By Shereen Siewert | Wausau Pilot & Review
It wasn’t too long ago that a cutting-edge city hall communications team could boast about sending out press releases by fax.
But times have changed, making the city communications landscape nearly unrecognizable from just a decade ago. Legacy local news outlets have imploded, digital outlets have cropped up in their place. New social media platforms keep appearing as well, and the never-ending news cycle can put city leaders on an exhausting treadmill.
To address this new reality, Wausau’s Human Resources Committee next week will review a proposal by Mayor Katie Rosenberg to add a communications officer to the staff to send “a centralized message to outside entities,” according to a public agenda.
“As the City has grown and [sic] complexity, the mayor feels the City needs a Communications Officer,” the agenda reads. “Today, the flow of information is critical and when there is not one consistent message from the city, problems can arise.”
Lisa Rasmussen, who represents Dist. 7 on the Wausau City Council, said Wausau has struggled with consistent, coordinated communications “for at least the last three administrations that I have witnessed.”
“Whether that is media response, press releases, public information and engagement, social media, newsletters and the like, there is no one good point of contact for timely, accurate messaging,” Rasmussen told Wausau Pilot & Review. “There is value to that, but the person in that job cannot be expected or allowed to become a gatekeeper either where requesters can’t get access inside the organization but for that person. Requests where certain knowledge and expertise are needed must be handled and worked by the technical people in the organization who know, even if the communication person would handle the release of those answers once prepared. I would see this person operating in a non emergency communication role, and they cannot be a replacement for us as elected officials to respond to and communicate with the media and the public.”
Human Resources Director James Henderson said if the committee approves the proposal, the decision will then move to the Finance Committee and then to full council.
According to city documents, the salary range for the position is between $56,617 and $84,905. Neither Mayor Rosenberg nor City Finance Director MaryAnne Groat responded to questions about total cost to taxpayers including benefits, and Henderson said he had no additional information to offer because the proposal was so early in the process.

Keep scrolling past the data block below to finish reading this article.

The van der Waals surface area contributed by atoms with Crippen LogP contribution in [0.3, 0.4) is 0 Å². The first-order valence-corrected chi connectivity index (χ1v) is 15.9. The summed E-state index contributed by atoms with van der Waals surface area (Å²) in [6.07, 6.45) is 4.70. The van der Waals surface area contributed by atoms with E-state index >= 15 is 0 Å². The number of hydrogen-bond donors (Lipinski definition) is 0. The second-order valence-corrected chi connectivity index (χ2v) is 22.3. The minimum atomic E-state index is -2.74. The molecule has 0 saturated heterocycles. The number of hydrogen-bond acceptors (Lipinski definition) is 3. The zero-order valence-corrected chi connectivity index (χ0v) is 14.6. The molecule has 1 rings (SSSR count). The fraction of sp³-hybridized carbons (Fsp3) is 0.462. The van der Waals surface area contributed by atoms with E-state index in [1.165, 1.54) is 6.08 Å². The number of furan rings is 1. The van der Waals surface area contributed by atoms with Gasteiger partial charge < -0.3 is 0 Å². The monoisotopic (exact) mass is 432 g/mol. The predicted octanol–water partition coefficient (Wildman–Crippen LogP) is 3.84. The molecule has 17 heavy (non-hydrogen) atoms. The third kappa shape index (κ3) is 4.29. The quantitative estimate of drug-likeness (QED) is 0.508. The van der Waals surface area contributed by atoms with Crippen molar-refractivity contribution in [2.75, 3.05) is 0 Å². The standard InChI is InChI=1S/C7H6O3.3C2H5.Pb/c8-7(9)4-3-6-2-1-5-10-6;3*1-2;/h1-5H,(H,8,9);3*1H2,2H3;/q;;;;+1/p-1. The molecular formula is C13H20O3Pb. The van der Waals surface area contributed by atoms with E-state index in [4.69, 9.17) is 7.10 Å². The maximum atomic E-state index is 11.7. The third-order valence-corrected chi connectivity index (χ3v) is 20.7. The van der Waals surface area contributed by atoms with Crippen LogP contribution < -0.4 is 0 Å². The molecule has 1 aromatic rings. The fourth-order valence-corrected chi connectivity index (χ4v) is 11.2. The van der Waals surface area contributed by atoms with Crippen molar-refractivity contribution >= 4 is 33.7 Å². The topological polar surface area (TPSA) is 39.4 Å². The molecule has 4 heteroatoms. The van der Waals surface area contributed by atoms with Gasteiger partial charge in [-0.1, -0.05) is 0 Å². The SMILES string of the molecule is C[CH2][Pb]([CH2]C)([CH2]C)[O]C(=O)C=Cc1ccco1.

Rasmussen said the position would likely be taxpayer-funded and would require a budget modification if funding is needed in 2023.
But wait, isn’t social media enough?
Wausau has had a number of communication challenges in recent years, with multiple departments posting public information solely to social media sites rather than issuing a formal press release to news organizations. That, say many public relations experts, is a mistake.
“In this age of digital media where most news is gathered from the internet, it can be easy to assume that distributing your company’s news via social media alone is adequate—but news distributed solely on social media may not get the attention it deserves,” said Rosalia Scampol, of Ragan PR Daily. “This is not to downplay the power of social media, but for many companies, social media channels may not be enough to deliver important messages to the right audiences. A press release not only validates online content, it can serve other purposes that a brief social media post cannot.”
By posting solely to social media, the city’s messaging can be lost in a tangle of ever-changing algorithms, and reach only users who are on a specific channel, such as Facebook, at precisely the right time.
In some cases, the city’s messaging has been unclear, with conflicting views offered by different departments. This was the case after PFAS chemicals were detected in Wausau’s drinking water, when Wausau’s website offered cautionary language at the same time Public Works Director Eric Lindman was releasing his own statements declaring the water safe to drink.
The explosion of social media platforms requires nimble thinking about ways cities should engage on each. Teddy Goff, the co-founder of Precision Strategies and the digital director of Barack Obama’s 2012 presidential campaign, said city leaders must think about the role each social media platform actually plays in people’s lives.
Twitter is good for news, he said. Facebook is more of a place to speak about community values and to reach older constituents. Instagram and Snapchat are venues where young users engage – but not in the realm of municipal issues or even politics.
“Nothing could be worse than some old politician trying to speak in official-sounding ways on Snapchat,” he said.
For now, the challenges continue. Under the current administration, Wausau created a “media” email as a catchall for requests for information from members of the press. But often, those emails go unreturned or are sent from department to department. The lack of response is frustrating for news outlets and for the taxpaying public.
In this case, Wausau Pilot & Review sent a “media” email copying Rosenberg, Groat, Rasmussen and City Council President Becky McElhaney asking for details about the position and their thoughts on the need to fill such a role. That email was forwarded to Henderson, who answered the next day. Rasmussen also responded.
None of the others replied.